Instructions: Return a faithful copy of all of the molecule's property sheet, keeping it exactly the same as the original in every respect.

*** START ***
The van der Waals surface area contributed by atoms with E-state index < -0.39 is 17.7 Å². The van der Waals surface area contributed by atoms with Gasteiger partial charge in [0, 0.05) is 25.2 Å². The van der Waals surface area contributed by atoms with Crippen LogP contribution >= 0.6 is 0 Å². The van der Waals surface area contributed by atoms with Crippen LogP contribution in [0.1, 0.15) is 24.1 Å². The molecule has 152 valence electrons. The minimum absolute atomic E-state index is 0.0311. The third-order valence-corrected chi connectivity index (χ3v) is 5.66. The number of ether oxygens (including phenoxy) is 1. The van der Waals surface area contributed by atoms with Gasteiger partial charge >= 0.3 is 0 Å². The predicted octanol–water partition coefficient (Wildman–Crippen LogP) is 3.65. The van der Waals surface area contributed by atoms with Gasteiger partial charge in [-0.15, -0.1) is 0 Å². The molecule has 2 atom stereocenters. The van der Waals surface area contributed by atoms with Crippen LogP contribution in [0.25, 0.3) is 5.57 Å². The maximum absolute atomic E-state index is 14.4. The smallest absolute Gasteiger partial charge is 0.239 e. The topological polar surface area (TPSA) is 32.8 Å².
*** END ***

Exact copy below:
The van der Waals surface area contributed by atoms with E-state index < -0.39 is 17.7 Å². The van der Waals surface area contributed by atoms with Gasteiger partial charge in [0, 0.05) is 25.2 Å². The van der Waals surface area contributed by atoms with Crippen LogP contribution >= 0.6 is 0 Å². The van der Waals surface area contributed by atoms with Crippen LogP contribution in [0.1, 0.15) is 24.1 Å². The molecule has 152 valence electrons. The minimum absolute atomic E-state index is 0.0311. The third-order valence-corrected chi connectivity index (χ3v) is 5.66. The number of ether oxygens (including phenoxy) is 1. The van der Waals surface area contributed by atoms with Gasteiger partial charge >= 0.3 is 0 Å². The predicted octanol–water partition coefficient (Wildman–Crippen LogP) is 3.65. The van der Waals surface area contributed by atoms with Gasteiger partial charge in [-0.15, -0.1) is 0 Å². The molecule has 2 atom stereocenters. The van der Waals surface area contributed by atoms with Crippen LogP contribution in [0.25, 0.3) is 5.57 Å². The maximum absolute atomic E-state index is 14.4. The smallest absolute Gasteiger partial charge is 0.239 e. The topological polar surface area (TPSA) is 32.8 Å².